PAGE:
SupChina’s Serica Initiative is hosting a free webinar and film screening on December 1st, 2020 with makers of the documentary Finding Ying Ying. The film is about a Chinese graduate student that disappeared in 2017 and her family’s attempt to find her.
On Tuesday, December 1st, 2020, SupChina will first host a webinar at 12:00 p.m. EST with two people involved in the film on their own personal experience of being a Chinese student in America and how that encouraged them to make the film.
Then later that day at 7:00 p.m. EST SupChina will host a film screening of the documentary followed by a round table discussion with the filmmakers moderated by Amy Chua.
On Tuesday, February 21, AABANY co-sponsored a film screening and forum at the Museum of Chinese in America entitled, “Immigration, Exclusion and Acts of Civic Engagement.” The program included a screening of the documentary “Chinese Couplets” by Felicia Lowe, followed by an open forum discussing current immigration issues in the historical context of Chinese Exclusion and ways that the community can become engaged in response to the latest developments. Among the speakers was former Immigration and Nationality Law Committee Co-Chair Tsui Yee.
For an article about the program published in The World Journal, follow the link in the title. Below is a translation provided by Yuqing Tian, AABANY Legal Intern (Fall 2016-Winter 2017), and Government Service and Public Interest Committee Co-Chair Thalia Huang:
seminar on the topic of immigration was held in the Museum of Chinese
American (MOCA) on February 21, 2017. Xiaoan [Elizabeth] Ouyang, former president of
New York Chapter of the Organization of Chinese Americans (OCA-NY),
said that President Trump would bring great threat and panic to the immigrant
community. Ms. Ouyang recommended Chinese communities to apply for citizenship
as early as possible and that Chinese communities, by voting and protesting, can show
the US government that they will not be bullied.
film Dui Lian (Chinese Couplets), created by a Chinese-born independent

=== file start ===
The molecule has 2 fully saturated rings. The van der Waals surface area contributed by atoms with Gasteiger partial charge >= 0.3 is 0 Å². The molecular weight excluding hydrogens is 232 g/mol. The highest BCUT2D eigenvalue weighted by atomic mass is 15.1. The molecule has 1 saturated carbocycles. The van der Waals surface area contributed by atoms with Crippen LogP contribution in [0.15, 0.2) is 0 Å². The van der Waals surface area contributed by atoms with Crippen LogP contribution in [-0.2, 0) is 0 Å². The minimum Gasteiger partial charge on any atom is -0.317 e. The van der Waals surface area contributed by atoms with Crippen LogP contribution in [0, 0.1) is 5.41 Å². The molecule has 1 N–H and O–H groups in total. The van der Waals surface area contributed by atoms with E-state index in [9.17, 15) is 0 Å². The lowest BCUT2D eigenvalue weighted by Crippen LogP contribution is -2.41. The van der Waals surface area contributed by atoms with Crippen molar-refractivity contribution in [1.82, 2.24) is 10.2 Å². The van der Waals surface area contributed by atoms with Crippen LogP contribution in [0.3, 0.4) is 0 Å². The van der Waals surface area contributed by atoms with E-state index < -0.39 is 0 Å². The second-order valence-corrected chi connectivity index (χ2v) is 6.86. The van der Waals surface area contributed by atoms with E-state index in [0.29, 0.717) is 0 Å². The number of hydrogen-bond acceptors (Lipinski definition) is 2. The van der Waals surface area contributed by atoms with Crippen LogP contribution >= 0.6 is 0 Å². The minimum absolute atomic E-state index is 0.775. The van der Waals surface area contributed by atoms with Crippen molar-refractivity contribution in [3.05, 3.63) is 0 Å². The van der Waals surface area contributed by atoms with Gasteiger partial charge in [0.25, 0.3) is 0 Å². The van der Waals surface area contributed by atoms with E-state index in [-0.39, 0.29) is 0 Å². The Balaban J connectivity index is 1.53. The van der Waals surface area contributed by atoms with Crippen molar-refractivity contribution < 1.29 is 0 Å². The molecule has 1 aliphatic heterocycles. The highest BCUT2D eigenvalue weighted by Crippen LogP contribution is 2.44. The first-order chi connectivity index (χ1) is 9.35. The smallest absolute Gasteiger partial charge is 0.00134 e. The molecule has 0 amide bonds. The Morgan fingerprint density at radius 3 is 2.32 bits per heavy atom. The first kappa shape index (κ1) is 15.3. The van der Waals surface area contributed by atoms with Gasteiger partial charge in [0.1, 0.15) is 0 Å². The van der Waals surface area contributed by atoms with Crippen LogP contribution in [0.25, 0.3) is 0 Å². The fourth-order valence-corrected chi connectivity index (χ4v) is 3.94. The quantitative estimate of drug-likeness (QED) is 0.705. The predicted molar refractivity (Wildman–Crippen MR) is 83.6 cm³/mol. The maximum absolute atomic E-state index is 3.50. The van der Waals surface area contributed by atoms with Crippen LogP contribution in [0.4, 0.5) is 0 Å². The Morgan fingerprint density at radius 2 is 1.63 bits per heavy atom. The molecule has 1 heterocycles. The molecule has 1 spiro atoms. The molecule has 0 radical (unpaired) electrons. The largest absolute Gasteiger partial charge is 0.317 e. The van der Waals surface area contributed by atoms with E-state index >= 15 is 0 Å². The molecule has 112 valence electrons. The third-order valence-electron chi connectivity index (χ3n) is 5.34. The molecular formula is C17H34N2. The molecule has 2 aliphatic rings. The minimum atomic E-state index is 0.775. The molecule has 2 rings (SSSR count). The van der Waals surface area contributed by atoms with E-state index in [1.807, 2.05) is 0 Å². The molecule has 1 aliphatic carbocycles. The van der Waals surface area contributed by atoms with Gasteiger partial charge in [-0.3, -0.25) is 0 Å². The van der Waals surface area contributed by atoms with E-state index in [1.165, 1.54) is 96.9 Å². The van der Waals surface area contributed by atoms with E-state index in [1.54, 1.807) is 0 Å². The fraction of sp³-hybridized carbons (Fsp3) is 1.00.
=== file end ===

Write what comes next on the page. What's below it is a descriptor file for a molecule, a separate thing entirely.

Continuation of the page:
television producer Yonge Liu (Felicia Lowe) was shown
in MOCA on the 21st. The movie showed Chinese immigrants’ hardships
during the Chinese Exclusion Act period, by telling the true story of her
mother and herself. Liu’s grandfather used to go to Cuba for a living,
but his business failed. During the World War II, Liu’s grandmother
spent all their savings to get a counterfeit ID for Liu’s mother Jintao Lei,
who then traveled to the US via Zhongshan, Guangdong province. Lei changed
her name six times. Living under the stress of being deported, Lei finally made
her American dream come true by working hard. She finally told her niece and
daughter about her story.
Ms. Ouyang, Muzna Ansari, Immigration
Policy Manager of the New
York Immigration Coalition, MOCA co-founder Guowei
Chen, and immigration lawyer Cuixing Yu [Tsui Yee] also participated in the
discussion following the film, exploring how to unite the Chinese community and
to show our demands, under the panic caused by President Trump’s
Ms. Ouyang said that the attitude towards Chinese
community has changed since the 9/11 terrorist attack. The story of the 19-year-old
Chinese American soldier Yuhui Liu (Danny Chen), who was bullied
to death in the army, also promoted the Chinese immigrants’
civil right awareness.
“Now we are in a very critical moment, nearly half a million people who
are eligible apply for a green card should stand up to become citizens and
vote.” Ms. Ouyang indicated that people who voted for
Trump, thinking that he would not actually implement his campaign slogans but
instead mainly facilitate economic development, will be disappointed to see
that the number of international students will gradually decline, creating a